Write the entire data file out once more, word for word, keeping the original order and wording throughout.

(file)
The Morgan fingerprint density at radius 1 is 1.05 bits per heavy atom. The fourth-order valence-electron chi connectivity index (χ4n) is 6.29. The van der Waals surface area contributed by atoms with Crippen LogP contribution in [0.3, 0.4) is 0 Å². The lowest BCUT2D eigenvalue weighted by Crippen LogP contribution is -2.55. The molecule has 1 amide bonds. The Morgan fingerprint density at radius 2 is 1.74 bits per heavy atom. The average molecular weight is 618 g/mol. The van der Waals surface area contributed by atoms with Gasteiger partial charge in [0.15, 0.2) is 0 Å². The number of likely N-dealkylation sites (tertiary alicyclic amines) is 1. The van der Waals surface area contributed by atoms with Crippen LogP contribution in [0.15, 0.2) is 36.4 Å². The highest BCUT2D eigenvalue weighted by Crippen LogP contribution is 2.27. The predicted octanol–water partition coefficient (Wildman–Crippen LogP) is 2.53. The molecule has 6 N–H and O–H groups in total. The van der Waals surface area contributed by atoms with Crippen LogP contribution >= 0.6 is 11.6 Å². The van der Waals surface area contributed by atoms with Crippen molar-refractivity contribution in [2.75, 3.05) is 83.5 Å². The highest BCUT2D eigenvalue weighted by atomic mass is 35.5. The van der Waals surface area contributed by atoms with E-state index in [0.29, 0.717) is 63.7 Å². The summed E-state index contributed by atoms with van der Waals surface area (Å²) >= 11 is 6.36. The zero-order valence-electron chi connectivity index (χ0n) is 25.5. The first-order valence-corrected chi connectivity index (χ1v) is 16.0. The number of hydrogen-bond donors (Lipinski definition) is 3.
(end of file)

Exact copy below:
The Morgan fingerprint density at radius 1 is 1.05 bits per heavy atom. The fourth-order valence-electron chi connectivity index (χ4n) is 6.29. The van der Waals surface area contributed by atoms with Crippen LogP contribution in [0.3, 0.4) is 0 Å². The lowest BCUT2D eigenvalue weighted by Crippen LogP contribution is -2.55. The molecule has 1 amide bonds. The Morgan fingerprint density at radius 2 is 1.74 bits per heavy atom. The average molecular weight is 618 g/mol. The van der Waals surface area contributed by atoms with Gasteiger partial charge in [0.15, 0.2) is 0 Å². The number of likely N-dealkylation sites (tertiary alicyclic amines) is 1. The van der Waals surface area contributed by atoms with Crippen LogP contribution in [0.15, 0.2) is 36.4 Å². The highest BCUT2D eigenvalue weighted by Crippen LogP contribution is 2.27. The predicted octanol–water partition coefficient (Wildman–Crippen LogP) is 2.53. The molecule has 6 N–H and O–H groups in total. The van der Waals surface area contributed by atoms with Crippen LogP contribution >= 0.6 is 11.6 Å². The van der Waals surface area contributed by atoms with Crippen molar-refractivity contribution in [2.75, 3.05) is 83.5 Å². The highest BCUT2D eigenvalue weighted by atomic mass is 35.5. The van der Waals surface area contributed by atoms with E-state index in [0.29, 0.717) is 63.7 Å². The summed E-state index contributed by atoms with van der Waals surface area (Å²) >= 11 is 6.36. The zero-order valence-electron chi connectivity index (χ0n) is 25.5. The first-order valence-corrected chi connectivity index (χ1v) is 16.0. The number of hydrogen-bond donors (Lipinski definition) is 3.